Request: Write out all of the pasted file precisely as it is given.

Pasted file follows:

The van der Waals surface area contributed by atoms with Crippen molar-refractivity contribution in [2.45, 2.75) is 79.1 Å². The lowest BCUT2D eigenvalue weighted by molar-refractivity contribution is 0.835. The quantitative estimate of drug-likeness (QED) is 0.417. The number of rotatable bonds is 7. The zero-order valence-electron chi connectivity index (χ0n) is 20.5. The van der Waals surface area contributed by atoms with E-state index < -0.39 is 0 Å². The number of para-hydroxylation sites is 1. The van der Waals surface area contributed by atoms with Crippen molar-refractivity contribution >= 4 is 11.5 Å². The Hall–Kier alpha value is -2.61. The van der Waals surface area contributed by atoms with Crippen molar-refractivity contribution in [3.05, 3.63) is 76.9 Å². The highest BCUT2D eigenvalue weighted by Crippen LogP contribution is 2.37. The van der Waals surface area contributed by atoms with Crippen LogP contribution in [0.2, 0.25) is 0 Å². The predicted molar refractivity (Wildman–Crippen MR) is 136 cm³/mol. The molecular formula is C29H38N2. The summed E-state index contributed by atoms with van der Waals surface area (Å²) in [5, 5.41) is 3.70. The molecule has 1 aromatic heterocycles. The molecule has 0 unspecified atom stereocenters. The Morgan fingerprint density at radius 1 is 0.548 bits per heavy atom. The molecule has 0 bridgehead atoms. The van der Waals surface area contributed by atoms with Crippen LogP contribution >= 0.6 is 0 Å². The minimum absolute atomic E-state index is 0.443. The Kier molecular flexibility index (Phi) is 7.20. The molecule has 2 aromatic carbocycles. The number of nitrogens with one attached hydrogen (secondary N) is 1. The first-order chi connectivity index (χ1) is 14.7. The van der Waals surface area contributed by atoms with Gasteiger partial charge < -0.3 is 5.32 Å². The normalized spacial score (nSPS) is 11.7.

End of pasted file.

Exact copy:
The van der Waals surface area contributed by atoms with Crippen molar-refractivity contribution in [2.45, 2.75) is 79.1 Å². The lowest BCUT2D eigenvalue weighted by molar-refractivity contribution is 0.835. The quantitative estimate of drug-likeness (QED) is 0.417. The number of rotatable bonds is 7. The zero-order valence-electron chi connectivity index (χ0n) is 20.5. The van der Waals surface area contributed by atoms with E-state index < -0.39 is 0 Å². The number of para-hydroxylation sites is 1. The van der Waals surface area contributed by atoms with Crippen molar-refractivity contribution >= 4 is 11.5 Å². The Hall–Kier alpha value is -2.61. The van der Waals surface area contributed by atoms with Crippen molar-refractivity contribution in [3.05, 3.63) is 76.9 Å². The highest BCUT2D eigenvalue weighted by Crippen LogP contribution is 2.37. The van der Waals surface area contributed by atoms with Crippen LogP contribution in [0.2, 0.25) is 0 Å². The predicted molar refractivity (Wildman–Crippen MR) is 136 cm³/mol. The molecular formula is C29H38N2. The summed E-state index contributed by atoms with van der Waals surface area (Å²) in [5, 5.41) is 3.70. The molecule has 1 aromatic heterocycles. The molecule has 0 unspecified atom stereocenters. The Morgan fingerprint density at radius 1 is 0.548 bits per heavy atom. The molecule has 0 bridgehead atoms. The van der Waals surface area contributed by atoms with Crippen LogP contribution >= 0.6 is 0 Å². The minimum absolute atomic E-state index is 0.443. The Kier molecular flexibility index (Phi) is 7.20. The molecule has 2 aromatic carbocycles. The number of nitrogens with one attached hydrogen (secondary N) is 1. The first-order chi connectivity index (χ1) is 14.7. The van der Waals surface area contributed by atoms with Gasteiger partial charge < -0.3 is 5.32 Å². The normalized spacial score (nSPS) is 11.7.